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Vatican gives bishops new guidelines on sex-abuse complaints

July 16, 2020

The Vatican has issued new guidelines to the world’s bishops for the handling of sex-abuse complaints.

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The new document, issued by the Congregation for the Doctrine of the Faith (CDF) on July 16, does not establish new canonical rules, but offers answers to questions about how bishops should respond to allegations. The 30-page document, styled a Vademecum, is designed as instructional tool for bishops as they carry out enforcement of existing canon law.The Vademecum concentrates on four essential challenges for diocesan policy in the handling of sex-abuse complaints.

  1. Respect for the rights of individuals. The CDF exhorts bishops to “ensure that the alleged victim and his or her family are treated with dignity and respect.” That respectful treatment should be shown to the complainant immediately, the document notes—not only in cases when substantial evidence is readily available to support the accusation. At the same time, the CDF reminds bishops that accused clerics have the right to defend themselves, even if “the commission of the delict is manifestly evident.” Among those rights, the Vademecum notes, the accused has “the right to present a petition to be dispensed from all the obligations connected with the clerical state...”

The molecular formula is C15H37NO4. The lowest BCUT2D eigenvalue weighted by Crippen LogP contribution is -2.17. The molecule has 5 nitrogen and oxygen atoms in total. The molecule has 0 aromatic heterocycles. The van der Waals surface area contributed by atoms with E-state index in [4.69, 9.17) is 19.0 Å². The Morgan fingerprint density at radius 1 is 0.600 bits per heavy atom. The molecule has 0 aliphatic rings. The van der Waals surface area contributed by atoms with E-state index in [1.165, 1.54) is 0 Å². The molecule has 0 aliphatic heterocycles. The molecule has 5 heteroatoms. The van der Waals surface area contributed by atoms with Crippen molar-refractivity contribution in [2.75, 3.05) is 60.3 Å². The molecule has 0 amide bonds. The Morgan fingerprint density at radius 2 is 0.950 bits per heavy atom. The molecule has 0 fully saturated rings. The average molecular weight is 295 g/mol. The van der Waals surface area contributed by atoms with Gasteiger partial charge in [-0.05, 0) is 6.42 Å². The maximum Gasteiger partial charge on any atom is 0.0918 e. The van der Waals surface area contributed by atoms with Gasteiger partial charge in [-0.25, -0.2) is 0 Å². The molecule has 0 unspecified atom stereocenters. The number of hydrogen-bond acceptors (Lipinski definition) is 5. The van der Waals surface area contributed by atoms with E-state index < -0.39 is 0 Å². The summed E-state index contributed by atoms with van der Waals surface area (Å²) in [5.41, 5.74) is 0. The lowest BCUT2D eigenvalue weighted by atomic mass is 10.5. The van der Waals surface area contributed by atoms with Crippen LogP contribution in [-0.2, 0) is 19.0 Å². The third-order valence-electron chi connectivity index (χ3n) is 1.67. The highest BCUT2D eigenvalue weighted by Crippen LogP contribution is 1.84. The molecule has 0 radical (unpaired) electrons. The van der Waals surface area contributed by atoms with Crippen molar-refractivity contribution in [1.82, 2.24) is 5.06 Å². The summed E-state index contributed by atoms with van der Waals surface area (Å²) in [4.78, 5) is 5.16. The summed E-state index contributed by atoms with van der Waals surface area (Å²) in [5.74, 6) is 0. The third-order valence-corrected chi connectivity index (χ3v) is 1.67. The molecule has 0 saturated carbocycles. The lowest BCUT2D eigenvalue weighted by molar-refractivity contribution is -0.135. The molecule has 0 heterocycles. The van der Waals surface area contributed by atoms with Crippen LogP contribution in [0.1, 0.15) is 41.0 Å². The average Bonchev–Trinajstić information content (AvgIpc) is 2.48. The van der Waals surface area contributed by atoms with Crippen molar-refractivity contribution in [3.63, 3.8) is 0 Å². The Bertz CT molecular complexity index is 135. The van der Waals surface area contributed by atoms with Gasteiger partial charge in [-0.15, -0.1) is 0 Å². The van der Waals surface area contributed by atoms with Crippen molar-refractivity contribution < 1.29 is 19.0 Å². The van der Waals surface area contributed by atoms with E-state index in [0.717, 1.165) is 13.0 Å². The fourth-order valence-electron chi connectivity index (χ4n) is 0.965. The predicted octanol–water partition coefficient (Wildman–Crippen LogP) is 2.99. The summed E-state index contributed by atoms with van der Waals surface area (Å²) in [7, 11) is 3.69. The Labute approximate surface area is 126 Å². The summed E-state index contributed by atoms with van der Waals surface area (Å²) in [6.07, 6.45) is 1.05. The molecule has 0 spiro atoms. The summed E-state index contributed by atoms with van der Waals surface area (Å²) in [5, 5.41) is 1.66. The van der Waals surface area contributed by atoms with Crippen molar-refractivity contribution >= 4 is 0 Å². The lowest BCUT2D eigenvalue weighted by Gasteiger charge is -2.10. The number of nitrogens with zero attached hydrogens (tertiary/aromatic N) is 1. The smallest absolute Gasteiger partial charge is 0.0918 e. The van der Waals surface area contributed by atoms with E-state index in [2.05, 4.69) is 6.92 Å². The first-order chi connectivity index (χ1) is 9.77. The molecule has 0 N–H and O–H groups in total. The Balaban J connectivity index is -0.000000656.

2. Careful verification. Every report and allegation should be thoroughly investigated, the CDF says. Even if no formal complaint has been lodged, any report should be diligently pursued to determine whether abuse has occurred. Dioceses are asked to be attentive to anonymous complaints and internet rumors. The Vatican notes, however, that the seal of confession remains inviolable.
  3. Communication. During an investigation, the CDF says, diocesan officials should not divulge anything from confidential inquiries. Particularly in the early stages of an investigation, when it is not clear whether abuse has occurred, Church officials should not make accusations public. However, neither an alleged victim nor witnesses are under any obligation to remain silent. The Vademecum advises bishops to be mindful that documents created during an investigation might be made public—either by third parties or by a judicial order for disclosure.
  4. Church-state collaboration. The Vademecum asks bishops to collaborate with public authorities in enforcing civil laws, and advises that “even in cases where there is no explicit legal obligation to do so, the ecclesiastical authorities should make a report to the competent civil authorities if this is considered necessary to protect the person involved or other minors from the danger of further criminal acts.”

The CDF indicates that this is the first what is anticipated as a series of occasional updates to give bishops the best available guidance. Given the seriousness of the abuse scandal, bishops are expected to familiarize themselves with the established Church regulations and the reasons for them. The document notes:

Only a profound knowledge of the law and its aims can render due service to truth and justice, which are especially to be sought in matters of graviora delicta by reason of the deep wounds they inflict upon ecclesial communion.

 


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